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Bio-Diversity, Terrestrial Biomes, Aquatic Biomes and its Conservation


 

BIODIVERSITY

Biodiversity or biological diversity refers to a wide variety of living organisms (plants, animals and other micro organisms) which live in a habitat. It is highly influenced by topography, climate as well as human activities. It represents the strength of the biological resources of a place on earth. In biodiversity, each species, no matter how big or small, has an important role to play in the ecosystem. It maintains the
ecological balance and facilitates social benefits such as tourism, education, research etc. over an area.

Loss of biodiversity

The extinction of species (flora and fauna) due to human and natural influences is called loss of biodiversity. The biodiversity loss has a great impact on mankind and also affects land, water, air etc. Habitat destruction due to deforestation, population explosion, pollution and global warming are the major cause for loss of biodiversity. Sometimes, habitat loss is so severe or happens so quickly that it results in a species being eliminated from the planet. Scientists are still trying to decide what caused the mass extinction of dinosaurs.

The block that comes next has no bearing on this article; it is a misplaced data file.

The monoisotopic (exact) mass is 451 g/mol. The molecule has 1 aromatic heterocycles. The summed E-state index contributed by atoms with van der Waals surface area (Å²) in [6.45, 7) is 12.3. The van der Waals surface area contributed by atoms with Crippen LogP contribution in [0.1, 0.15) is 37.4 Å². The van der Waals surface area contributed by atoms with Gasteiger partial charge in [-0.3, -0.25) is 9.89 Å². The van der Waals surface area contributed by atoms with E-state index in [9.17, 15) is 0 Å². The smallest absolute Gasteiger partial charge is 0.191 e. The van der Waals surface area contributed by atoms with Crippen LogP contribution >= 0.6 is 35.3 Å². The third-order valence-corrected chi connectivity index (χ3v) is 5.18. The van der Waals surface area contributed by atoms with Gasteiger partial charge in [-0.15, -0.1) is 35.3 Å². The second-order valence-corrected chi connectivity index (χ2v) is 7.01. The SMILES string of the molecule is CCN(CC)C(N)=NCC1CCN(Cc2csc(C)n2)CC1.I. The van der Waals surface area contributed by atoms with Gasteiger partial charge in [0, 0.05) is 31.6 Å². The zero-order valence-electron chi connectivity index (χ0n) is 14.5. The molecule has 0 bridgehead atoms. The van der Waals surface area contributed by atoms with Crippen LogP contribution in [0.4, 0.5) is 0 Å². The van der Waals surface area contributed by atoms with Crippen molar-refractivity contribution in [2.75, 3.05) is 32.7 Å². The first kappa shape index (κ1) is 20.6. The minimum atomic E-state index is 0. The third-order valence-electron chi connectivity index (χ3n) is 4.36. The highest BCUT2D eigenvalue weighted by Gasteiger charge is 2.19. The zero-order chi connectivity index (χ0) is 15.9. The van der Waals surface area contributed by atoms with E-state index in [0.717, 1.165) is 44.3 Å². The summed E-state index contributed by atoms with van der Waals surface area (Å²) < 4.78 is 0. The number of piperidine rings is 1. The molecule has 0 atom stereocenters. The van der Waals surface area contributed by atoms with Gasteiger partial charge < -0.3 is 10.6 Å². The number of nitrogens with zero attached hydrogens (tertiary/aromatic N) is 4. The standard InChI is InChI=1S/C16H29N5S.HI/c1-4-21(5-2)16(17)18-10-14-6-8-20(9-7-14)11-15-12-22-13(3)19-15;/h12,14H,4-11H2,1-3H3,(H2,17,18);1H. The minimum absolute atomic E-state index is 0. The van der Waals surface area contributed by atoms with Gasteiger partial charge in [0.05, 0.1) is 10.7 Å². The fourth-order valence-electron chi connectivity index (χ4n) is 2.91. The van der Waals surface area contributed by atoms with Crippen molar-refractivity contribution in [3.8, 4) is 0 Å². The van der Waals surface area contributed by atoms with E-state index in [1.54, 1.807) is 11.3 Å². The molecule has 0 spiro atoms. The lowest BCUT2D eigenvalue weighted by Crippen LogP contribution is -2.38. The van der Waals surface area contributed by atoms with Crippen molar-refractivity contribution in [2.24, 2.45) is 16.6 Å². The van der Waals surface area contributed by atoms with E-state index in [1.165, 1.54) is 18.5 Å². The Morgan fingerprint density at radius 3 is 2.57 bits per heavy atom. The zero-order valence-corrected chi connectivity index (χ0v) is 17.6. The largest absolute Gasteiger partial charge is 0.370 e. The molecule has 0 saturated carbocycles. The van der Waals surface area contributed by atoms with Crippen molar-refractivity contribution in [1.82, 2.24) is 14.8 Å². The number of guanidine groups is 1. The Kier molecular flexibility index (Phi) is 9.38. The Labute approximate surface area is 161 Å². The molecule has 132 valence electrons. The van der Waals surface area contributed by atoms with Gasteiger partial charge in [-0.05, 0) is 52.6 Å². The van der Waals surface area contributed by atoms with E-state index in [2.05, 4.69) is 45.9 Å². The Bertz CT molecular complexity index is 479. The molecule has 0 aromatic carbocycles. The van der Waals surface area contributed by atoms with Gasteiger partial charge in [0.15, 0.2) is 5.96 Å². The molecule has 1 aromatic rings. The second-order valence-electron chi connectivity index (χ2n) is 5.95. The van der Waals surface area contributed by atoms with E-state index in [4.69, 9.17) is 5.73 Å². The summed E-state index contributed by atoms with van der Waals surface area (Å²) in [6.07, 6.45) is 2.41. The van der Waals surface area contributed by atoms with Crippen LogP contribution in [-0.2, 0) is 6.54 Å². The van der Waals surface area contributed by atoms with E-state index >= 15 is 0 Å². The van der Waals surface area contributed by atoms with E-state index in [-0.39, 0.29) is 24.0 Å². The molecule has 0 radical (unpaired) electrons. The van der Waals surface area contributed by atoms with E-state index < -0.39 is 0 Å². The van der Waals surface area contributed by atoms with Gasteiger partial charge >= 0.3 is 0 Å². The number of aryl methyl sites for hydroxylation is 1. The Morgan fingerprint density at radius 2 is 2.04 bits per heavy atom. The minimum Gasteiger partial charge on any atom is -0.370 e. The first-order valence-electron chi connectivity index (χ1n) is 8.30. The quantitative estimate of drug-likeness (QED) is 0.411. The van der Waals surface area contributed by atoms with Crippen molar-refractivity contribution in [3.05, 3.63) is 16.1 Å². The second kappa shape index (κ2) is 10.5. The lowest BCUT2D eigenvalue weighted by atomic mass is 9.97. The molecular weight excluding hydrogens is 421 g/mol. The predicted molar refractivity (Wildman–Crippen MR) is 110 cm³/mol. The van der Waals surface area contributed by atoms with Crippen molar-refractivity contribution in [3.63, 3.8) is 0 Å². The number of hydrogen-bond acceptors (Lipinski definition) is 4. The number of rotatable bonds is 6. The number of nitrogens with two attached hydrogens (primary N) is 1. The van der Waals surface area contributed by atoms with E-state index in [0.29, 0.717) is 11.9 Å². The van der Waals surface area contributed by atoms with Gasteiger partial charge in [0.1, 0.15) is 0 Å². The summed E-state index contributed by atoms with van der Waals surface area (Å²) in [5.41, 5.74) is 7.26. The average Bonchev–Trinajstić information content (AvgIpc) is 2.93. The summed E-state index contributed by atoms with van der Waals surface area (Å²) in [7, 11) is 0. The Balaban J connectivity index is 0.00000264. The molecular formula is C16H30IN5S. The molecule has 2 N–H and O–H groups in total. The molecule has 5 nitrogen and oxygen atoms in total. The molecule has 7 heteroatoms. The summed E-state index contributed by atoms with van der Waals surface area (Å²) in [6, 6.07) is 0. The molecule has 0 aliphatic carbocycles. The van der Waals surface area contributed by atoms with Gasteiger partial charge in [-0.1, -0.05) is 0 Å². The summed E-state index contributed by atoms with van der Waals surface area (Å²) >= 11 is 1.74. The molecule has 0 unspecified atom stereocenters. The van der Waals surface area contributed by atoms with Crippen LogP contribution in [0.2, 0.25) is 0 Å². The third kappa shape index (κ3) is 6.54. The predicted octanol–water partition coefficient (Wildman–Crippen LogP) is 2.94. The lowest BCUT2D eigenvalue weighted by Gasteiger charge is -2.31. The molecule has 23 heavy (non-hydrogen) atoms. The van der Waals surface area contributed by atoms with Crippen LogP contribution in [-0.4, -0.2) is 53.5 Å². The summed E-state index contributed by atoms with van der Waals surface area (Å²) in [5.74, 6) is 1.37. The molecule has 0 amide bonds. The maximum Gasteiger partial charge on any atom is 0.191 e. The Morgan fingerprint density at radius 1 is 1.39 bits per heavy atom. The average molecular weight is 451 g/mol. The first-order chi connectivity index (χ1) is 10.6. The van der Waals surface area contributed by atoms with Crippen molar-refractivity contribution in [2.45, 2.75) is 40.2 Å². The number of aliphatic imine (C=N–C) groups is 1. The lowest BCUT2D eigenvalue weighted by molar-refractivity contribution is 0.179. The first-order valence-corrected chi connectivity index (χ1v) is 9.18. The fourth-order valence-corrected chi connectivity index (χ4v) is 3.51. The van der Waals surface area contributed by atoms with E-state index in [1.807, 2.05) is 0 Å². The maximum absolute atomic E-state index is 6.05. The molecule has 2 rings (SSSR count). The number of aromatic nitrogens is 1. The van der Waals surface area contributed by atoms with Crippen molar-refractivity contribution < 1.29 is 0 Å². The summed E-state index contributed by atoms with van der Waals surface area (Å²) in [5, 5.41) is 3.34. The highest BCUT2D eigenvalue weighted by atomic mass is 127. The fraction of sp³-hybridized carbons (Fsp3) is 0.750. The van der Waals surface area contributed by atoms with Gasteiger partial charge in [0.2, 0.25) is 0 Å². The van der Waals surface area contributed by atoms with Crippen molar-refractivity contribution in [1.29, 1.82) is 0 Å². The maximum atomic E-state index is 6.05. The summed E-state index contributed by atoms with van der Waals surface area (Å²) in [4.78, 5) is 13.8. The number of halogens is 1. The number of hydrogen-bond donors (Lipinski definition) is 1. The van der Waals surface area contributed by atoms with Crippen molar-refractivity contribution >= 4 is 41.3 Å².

A healthy eco system provides clean water, pure water, enriched soil, food, raw materials, medicines etc. Hence stable biosphere has to be conserved.

BIOMES

A biome is a geographically extensive ecosystem where all flora and fauna are found collectively. It is the total assemblage of plant and animal life interacting within the biosphere. Biomes are defined by abiotic factors like, relief, climate, soils and vegetation. They are classified into two broad categories, terrestrial biomes and aquatic biomes.

TERRESTRIAL BIOMES

Terrestrial biomes is a group of living organisms that live and interact with one another on land. They are mainly determined by temperature and rainfall. Some of the major terrestrial biomes of the world are

A. Tropical Forest Biomes
B. Tropical Savanna Biomes
C. Desert Biomes
D. Temperate Grassland Biomes
E. Tundra Biomes

Tropical Forest Biomes